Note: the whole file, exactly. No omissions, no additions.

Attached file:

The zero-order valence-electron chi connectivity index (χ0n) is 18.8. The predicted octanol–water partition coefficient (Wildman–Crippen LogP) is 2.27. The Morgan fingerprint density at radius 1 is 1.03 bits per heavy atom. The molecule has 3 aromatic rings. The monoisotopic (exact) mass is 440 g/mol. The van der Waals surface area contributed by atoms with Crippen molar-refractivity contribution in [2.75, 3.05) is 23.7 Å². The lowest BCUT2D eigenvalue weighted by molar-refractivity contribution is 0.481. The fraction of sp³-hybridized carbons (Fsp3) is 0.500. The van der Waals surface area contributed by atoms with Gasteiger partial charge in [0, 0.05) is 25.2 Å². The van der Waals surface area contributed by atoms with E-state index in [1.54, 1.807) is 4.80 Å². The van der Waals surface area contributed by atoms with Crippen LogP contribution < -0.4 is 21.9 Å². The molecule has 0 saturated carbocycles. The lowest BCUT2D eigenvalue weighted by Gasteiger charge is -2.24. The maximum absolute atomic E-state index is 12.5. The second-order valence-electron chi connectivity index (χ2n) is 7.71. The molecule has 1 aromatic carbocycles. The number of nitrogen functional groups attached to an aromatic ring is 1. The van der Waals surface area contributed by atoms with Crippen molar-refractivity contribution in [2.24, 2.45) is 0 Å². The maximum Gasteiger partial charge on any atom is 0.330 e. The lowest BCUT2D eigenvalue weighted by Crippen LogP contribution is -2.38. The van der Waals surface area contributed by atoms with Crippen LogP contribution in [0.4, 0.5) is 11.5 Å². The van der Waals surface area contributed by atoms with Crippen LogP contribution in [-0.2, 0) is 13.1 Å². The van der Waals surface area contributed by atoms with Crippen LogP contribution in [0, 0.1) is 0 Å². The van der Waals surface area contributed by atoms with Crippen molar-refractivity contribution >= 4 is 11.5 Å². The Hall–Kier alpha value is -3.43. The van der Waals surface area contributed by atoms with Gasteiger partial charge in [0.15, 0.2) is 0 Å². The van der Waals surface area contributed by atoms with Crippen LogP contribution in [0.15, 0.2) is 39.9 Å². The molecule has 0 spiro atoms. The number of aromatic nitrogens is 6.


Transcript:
The zero-order valence-electron chi connectivity index (χ0n) is 18.8. The predicted octanol–water partition coefficient (Wildman–Crippen LogP) is 2.27. The Morgan fingerprint density at radius 1 is 1.03 bits per heavy atom. The molecule has 3 aromatic rings. The monoisotopic (exact) mass is 440 g/mol. The van der Waals surface area contributed by atoms with Crippen molar-refractivity contribution in [2.75, 3.05) is 23.7 Å². The lowest BCUT2D eigenvalue weighted by molar-refractivity contribution is 0.481. The fraction of sp³-hybridized carbons (Fsp3) is 0.500. The van der Waals surface area contributed by atoms with Gasteiger partial charge in [0, 0.05) is 25.2 Å². The van der Waals surface area contributed by atoms with E-state index in [1.54, 1.807) is 4.80 Å². The van der Waals surface area contributed by atoms with Crippen LogP contribution < -0.4 is 21.9 Å². The molecule has 0 saturated carbocycles. The lowest BCUT2D eigenvalue weighted by Gasteiger charge is -2.24. The maximum absolute atomic E-state index is 12.5. The second-order valence-electron chi connectivity index (χ2n) is 7.71. The molecule has 1 aromatic carbocycles. The number of nitrogen functional groups attached to an aromatic ring is 1. The van der Waals surface area contributed by atoms with Crippen molar-refractivity contribution in [2.24, 2.45) is 0 Å². The maximum Gasteiger partial charge on any atom is 0.330 e. The lowest BCUT2D eigenvalue weighted by Crippen LogP contribution is -2.38. The van der Waals surface area contributed by atoms with Crippen LogP contribution in [0.4, 0.5) is 11.5 Å². The van der Waals surface area contributed by atoms with Crippen LogP contribution in [-0.2, 0) is 13.1 Å². The van der Waals surface area contributed by atoms with Crippen LogP contribution in [0, 0.1) is 0 Å². The van der Waals surface area contributed by atoms with Crippen molar-refractivity contribution >= 4 is 11.5 Å². The Hall–Kier alpha value is -3.43. The van der Waals surface area contributed by atoms with Gasteiger partial charge in [0.15, 0.2) is 0 Å². The van der Waals surface area contributed by atoms with Crippen LogP contribution in [0.15, 0.2) is 39.9 Å². The molecule has 0 spiro atoms. The number of aromatic nitrogens is 6.